“An average person would have said, ‘You’ve been in our home, you’ve helped care for the children, how do we try to fix the situation,’ instead of firing her,” Gutierrez said. “Whitman’s whole mentality is, ‘I’m above the rules.’”
Whitman denied claims by Nicky Diaz Santillan, 39, who said she was emotionally abused during nine years of employment, and called the allegations a “political stunt” orchestrated by Brown supporter Gloria Allred, Diaz Santillan’s Los Angeles-based lawyer.
Employers should be held accountable for hiring undocumented workers, Whitman says on her campaign website. The Republican said she fired Diaz Santillan last year after the housekeeper admitted her illegal status. She gave a fake Social Security number and California driver’s license to an employment agency that referred her to Whitman, according to the campaign.
Among Hispanics, there isn’t a unified view of the controversy, said Rehbinder, the La Opinion editor. The Los Angeles-based newspaper received more letters critical of Diaz Santillan than supportive, some calling her ungrateful and willing to be manipulated for political purposes. That doesn’t mean the letter-writers will vote for Whitman, Rehbinder said.
Appealing to Moderates
Nick Ramirez, 50, a Democrat, said he remains undecided.
“Even though what the lady running for governor did was wrong, I’m still open,” Ramirez, a self-employed housing contractor from Alameda, said in a telephone interview. “I just want to see somebody do something for the people. They need to concentrate on the people and stop slandering each other.”
Whitman needs about a third of Latinos, and more than half of independents, to become the state’s first female governor, according to Baldassare. Republicans including former President George W. Bush and current California Governor Arnold Schwarzenegger used similar formulas to get elected, he said.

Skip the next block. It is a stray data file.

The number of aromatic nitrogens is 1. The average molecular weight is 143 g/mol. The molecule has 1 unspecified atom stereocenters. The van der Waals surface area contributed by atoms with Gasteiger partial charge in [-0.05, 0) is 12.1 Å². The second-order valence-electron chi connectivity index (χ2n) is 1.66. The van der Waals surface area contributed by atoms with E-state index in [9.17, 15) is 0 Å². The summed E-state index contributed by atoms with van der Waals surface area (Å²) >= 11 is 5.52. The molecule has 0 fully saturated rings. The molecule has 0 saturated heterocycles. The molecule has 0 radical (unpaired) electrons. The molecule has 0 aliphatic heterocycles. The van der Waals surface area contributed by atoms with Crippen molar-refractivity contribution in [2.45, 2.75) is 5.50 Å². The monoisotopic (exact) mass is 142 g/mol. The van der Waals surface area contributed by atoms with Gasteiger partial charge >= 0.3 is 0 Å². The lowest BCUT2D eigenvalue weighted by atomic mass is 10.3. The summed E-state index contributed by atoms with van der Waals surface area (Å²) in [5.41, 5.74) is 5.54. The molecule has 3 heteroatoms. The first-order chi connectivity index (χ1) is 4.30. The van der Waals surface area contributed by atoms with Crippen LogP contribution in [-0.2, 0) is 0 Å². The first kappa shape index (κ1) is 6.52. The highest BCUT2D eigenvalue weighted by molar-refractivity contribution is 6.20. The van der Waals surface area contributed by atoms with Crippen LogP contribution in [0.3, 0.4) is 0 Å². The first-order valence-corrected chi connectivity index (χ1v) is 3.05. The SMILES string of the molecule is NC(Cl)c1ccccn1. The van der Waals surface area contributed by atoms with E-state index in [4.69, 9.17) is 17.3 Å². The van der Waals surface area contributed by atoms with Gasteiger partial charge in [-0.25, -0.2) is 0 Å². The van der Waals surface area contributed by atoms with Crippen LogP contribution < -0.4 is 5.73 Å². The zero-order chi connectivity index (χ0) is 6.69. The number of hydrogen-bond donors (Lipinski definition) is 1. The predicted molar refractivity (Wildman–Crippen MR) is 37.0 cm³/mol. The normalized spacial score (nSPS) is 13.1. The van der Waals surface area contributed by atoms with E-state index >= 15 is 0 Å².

“Republicans can win statewide when they appeal to moderates,” said Jacobson, the University of California professor. “They have to come across as socially moderate or liberal, even though they can be economically conservative.”
Whitman won’t get the support of Carlos Guerrero, 41, an associate professor of Chicano studies at Los Angeles City College and a Democrat.
“California depends on people like Nicky to move the economy,” Guerrero said. “Once she wasn’t needed, she got left out in the cold.”
Republicans standing for president and statewide offices have lost among California Latinos by an average 46 points since 1994, according to DiCamillo of the Field polls. That was the year the GOP supported Proposition 187, which denied state services to U.S.-born children of illegal immigrants.
A “callous” image stuck to the party after the measure was approved and Pete Wilson, a U.S. senator who campaigned on the issue, was elected governor, said Armando Arenas, 46.
Arenas is a Republican and co-owner of the La Costa restaurant in East Los Angeles, where Whitman shot footage used in her Spanish ads. His parents emigrated from Durango, Mexico, raised three children, learned English and found work in restaurants “without training wheels,” he said.
The Proposition 187 backlash showed that “you can’t be insensitive to the Hispanic community,” he said.
Wilson is Whitman’s campaign chairman.
“Whitman is trying to tread a fine line between not offending conservative Republicans, who are highly in favor of Arizona-style action, and Latinos, who are not happy with it,” Jacobson said.
Union ads focusing on Wilson’s role may not have much sway, according to Arenas, who believes the maid controversy has blown over by now.
“Anytime you have negative news, initially it will cause an emotional charge,” Arenas said. “I don’t hear people bashing her. People are looking at who’s going to create jobs and get the economy moving.”
To contact the editor responsible for this story: Jeffrey Taylor at firstname.lastname@example.org.